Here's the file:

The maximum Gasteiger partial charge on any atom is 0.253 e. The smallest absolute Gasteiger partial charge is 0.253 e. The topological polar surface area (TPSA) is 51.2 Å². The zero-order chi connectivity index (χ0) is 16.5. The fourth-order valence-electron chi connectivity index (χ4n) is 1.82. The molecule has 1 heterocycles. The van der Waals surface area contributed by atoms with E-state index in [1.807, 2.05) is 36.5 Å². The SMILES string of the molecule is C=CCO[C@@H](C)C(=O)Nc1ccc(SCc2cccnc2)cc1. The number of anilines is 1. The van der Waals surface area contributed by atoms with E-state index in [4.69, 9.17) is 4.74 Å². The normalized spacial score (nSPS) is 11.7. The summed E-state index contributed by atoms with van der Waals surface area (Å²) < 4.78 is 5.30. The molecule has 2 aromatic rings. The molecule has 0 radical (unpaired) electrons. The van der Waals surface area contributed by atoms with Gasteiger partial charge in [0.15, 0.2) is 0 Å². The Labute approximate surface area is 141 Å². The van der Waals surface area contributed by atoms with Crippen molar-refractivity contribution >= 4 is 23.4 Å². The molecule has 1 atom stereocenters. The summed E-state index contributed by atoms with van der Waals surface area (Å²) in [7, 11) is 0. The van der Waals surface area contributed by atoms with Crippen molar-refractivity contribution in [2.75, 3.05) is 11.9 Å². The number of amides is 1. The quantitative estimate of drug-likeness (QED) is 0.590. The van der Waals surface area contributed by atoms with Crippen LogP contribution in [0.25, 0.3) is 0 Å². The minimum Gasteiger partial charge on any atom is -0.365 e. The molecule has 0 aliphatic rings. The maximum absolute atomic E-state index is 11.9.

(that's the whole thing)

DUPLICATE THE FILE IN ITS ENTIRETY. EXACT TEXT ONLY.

The maximum Gasteiger partial charge on any atom is 0.253 e. The smallest absolute Gasteiger partial charge is 0.253 e. The topological polar surface area (TPSA) is 51.2 Å². The zero-order chi connectivity index (χ0) is 16.5. The fourth-order valence-electron chi connectivity index (χ4n) is 1.82. The molecule has 1 heterocycles. The van der Waals surface area contributed by atoms with E-state index in [1.807, 2.05) is 36.5 Å². The SMILES string of the molecule is C=CCO[C@@H](C)C(=O)Nc1ccc(SCc2cccnc2)cc1. The number of anilines is 1. The van der Waals surface area contributed by atoms with E-state index in [4.69, 9.17) is 4.74 Å². The normalized spacial score (nSPS) is 11.7. The summed E-state index contributed by atoms with van der Waals surface area (Å²) < 4.78 is 5.30. The molecule has 2 aromatic rings. The molecule has 0 radical (unpaired) electrons. The van der Waals surface area contributed by atoms with Gasteiger partial charge in [0.15, 0.2) is 0 Å². The Labute approximate surface area is 141 Å². The van der Waals surface area contributed by atoms with Crippen molar-refractivity contribution >= 4 is 23.4 Å². The molecule has 1 atom stereocenters. The summed E-state index contributed by atoms with van der Waals surface area (Å²) in [7, 11) is 0. The van der Waals surface area contributed by atoms with Crippen molar-refractivity contribution in [2.75, 3.05) is 11.9 Å². The number of amides is 1. The quantitative estimate of drug-likeness (QED) is 0.590. The van der Waals surface area contributed by atoms with Crippen LogP contribution in [0.25, 0.3) is 0 Å². The minimum Gasteiger partial charge on any atom is -0.365 e. The molecule has 0 aliphatic rings. The maximum absolute atomic E-state index is 11.9.